The best of the added items is Beyond the Machine: Interviews with the Cast & Crew of Cool Air (2004). It introduces us to the director who played Carter, the cinematographer, the editor, actor Jack Donner who played the chill doctor, & comedic character actor Michael Sonye who frequently goes by the name "Dukey Flyswatter" & who spices up the film with an antic performance delivering ice, Oh, & Andrew Miglione the Lovecraft Film Festival director & director of this nicely done documentary.

All these folks are delightful individuals full of enthusiasm, sincerity, & intelligence. Jack Donner in particular had great stories to tell about the production. Dukey gets the final word by right of his natural comedic oddness.

The rest of the extras range from adequate to just awful, so really only Cool Air & it's half-hour support-documentary are unreservedlyk recommendable. But for Lovecraft fandom, the rest of this "cinematic fanzine" will be worth the trouble of viewing, no matter how dubious the merits.

A couple tiny extras are very trivial indeed, Dunwich 1927 (2000) & The Scroll (2000) having been ads & introductory openers made specifically for the Lovecraft Film Festival. These are not credited as to director, but they are hasty works of Anthony Penta.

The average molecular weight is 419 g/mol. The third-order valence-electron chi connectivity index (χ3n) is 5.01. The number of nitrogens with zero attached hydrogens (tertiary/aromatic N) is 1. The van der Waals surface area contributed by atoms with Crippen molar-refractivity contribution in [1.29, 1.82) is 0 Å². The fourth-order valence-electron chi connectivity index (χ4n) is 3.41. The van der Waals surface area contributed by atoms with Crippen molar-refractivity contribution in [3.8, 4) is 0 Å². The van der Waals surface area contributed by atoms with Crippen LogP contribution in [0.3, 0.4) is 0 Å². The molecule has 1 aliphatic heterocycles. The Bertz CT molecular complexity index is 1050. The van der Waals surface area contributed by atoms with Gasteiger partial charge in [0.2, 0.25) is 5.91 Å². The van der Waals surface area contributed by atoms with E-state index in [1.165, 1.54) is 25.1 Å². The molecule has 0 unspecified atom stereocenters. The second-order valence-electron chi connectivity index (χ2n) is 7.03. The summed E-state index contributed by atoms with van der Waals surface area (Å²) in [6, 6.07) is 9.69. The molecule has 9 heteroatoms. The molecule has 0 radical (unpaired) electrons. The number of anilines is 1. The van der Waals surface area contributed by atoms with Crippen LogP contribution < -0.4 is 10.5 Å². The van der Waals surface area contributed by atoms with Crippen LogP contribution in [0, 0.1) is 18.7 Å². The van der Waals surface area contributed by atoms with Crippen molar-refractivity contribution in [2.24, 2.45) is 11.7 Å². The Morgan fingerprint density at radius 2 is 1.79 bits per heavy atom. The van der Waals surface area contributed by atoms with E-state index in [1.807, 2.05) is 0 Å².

In Dunwich 1927, sepia rather than black & white gives it a moody look, & it emulates a film from the silent era. It's intentionally ridiculous, as a clownish protagonist wearing plastic Halloween teeth thumbs through a copy of The Necronomicon. This is the most horrifying & dangerous book of demonic magic ever written, but our protagonist is delighted to find in it an a full-page ad for the Lovecraft film fest.

The Hapless AntiquarianThe Scroll is likewise a joke, not a particularly good one. There's also an interview with "big name fan" S. T. Joshi on H. P. Lovecraft, of likewise slight interest, Joshi having the charisma of the shoe Werner Herzog ate.

Slightly more consequential among the extras are four short subjects, micromovies either inspired by Lovecraft or based on his tales. None, alas, are excellent works, but they're all short enough to get through without suffering.